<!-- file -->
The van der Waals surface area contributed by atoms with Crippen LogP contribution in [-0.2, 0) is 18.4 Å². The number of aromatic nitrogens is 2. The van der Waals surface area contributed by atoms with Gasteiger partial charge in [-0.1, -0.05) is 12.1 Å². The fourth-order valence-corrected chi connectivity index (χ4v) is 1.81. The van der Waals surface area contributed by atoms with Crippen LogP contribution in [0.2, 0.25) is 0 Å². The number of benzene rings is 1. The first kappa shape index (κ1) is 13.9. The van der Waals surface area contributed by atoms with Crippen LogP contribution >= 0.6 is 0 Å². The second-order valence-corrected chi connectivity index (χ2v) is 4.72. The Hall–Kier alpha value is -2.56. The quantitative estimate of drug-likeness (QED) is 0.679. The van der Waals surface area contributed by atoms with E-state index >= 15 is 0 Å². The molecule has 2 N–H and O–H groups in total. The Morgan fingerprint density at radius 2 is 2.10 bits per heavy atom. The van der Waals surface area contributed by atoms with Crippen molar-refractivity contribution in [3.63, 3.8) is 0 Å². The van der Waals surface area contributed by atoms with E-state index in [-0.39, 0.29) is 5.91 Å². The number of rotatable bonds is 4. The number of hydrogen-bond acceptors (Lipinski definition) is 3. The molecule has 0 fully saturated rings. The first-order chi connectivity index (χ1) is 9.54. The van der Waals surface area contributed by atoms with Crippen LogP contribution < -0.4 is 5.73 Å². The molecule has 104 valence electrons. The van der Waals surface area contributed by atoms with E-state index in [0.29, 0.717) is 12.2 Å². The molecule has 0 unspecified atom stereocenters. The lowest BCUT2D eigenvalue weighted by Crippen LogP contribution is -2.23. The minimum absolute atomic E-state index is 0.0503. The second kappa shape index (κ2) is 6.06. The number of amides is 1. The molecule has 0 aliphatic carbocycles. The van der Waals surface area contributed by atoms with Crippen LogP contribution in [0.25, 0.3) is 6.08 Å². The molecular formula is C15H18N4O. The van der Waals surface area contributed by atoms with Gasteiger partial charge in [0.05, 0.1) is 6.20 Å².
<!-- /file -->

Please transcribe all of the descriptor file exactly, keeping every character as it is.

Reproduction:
The van der Waals surface area contributed by atoms with Crippen LogP contribution in [-0.2, 0) is 18.4 Å². The number of aromatic nitrogens is 2. The van der Waals surface area contributed by atoms with Gasteiger partial charge in [-0.1, -0.05) is 12.1 Å². The fourth-order valence-corrected chi connectivity index (χ4v) is 1.81. The van der Waals surface area contributed by atoms with Crippen LogP contribution in [0.2, 0.25) is 0 Å². The number of benzene rings is 1. The first kappa shape index (κ1) is 13.9. The van der Waals surface area contributed by atoms with Crippen LogP contribution >= 0.6 is 0 Å². The second-order valence-corrected chi connectivity index (χ2v) is 4.72. The Hall–Kier alpha value is -2.56. The quantitative estimate of drug-likeness (QED) is 0.679. The van der Waals surface area contributed by atoms with E-state index >= 15 is 0 Å². The molecule has 2 N–H and O–H groups in total. The Morgan fingerprint density at radius 2 is 2.10 bits per heavy atom. The van der Waals surface area contributed by atoms with Crippen molar-refractivity contribution in [3.63, 3.8) is 0 Å². The van der Waals surface area contributed by atoms with E-state index in [-0.39, 0.29) is 5.91 Å². The number of rotatable bonds is 4. The number of hydrogen-bond acceptors (Lipinski definition) is 3. The molecule has 0 fully saturated rings. The first-order chi connectivity index (χ1) is 9.54. The van der Waals surface area contributed by atoms with Crippen LogP contribution < -0.4 is 5.73 Å². The molecule has 104 valence electrons. The van der Waals surface area contributed by atoms with E-state index in [0.29, 0.717) is 12.2 Å². The molecule has 0 unspecified atom stereocenters. The lowest BCUT2D eigenvalue weighted by Crippen LogP contribution is -2.23. The minimum absolute atomic E-state index is 0.0503. The second kappa shape index (κ2) is 6.06. The number of amides is 1. The molecule has 0 aliphatic carbocycles. The van der Waals surface area contributed by atoms with Crippen LogP contribution in [0.25, 0.3) is 6.08 Å². The molecular formula is C15H18N4O. The van der Waals surface area contributed by atoms with Gasteiger partial charge in [0.05, 0.1) is 6.20 Å².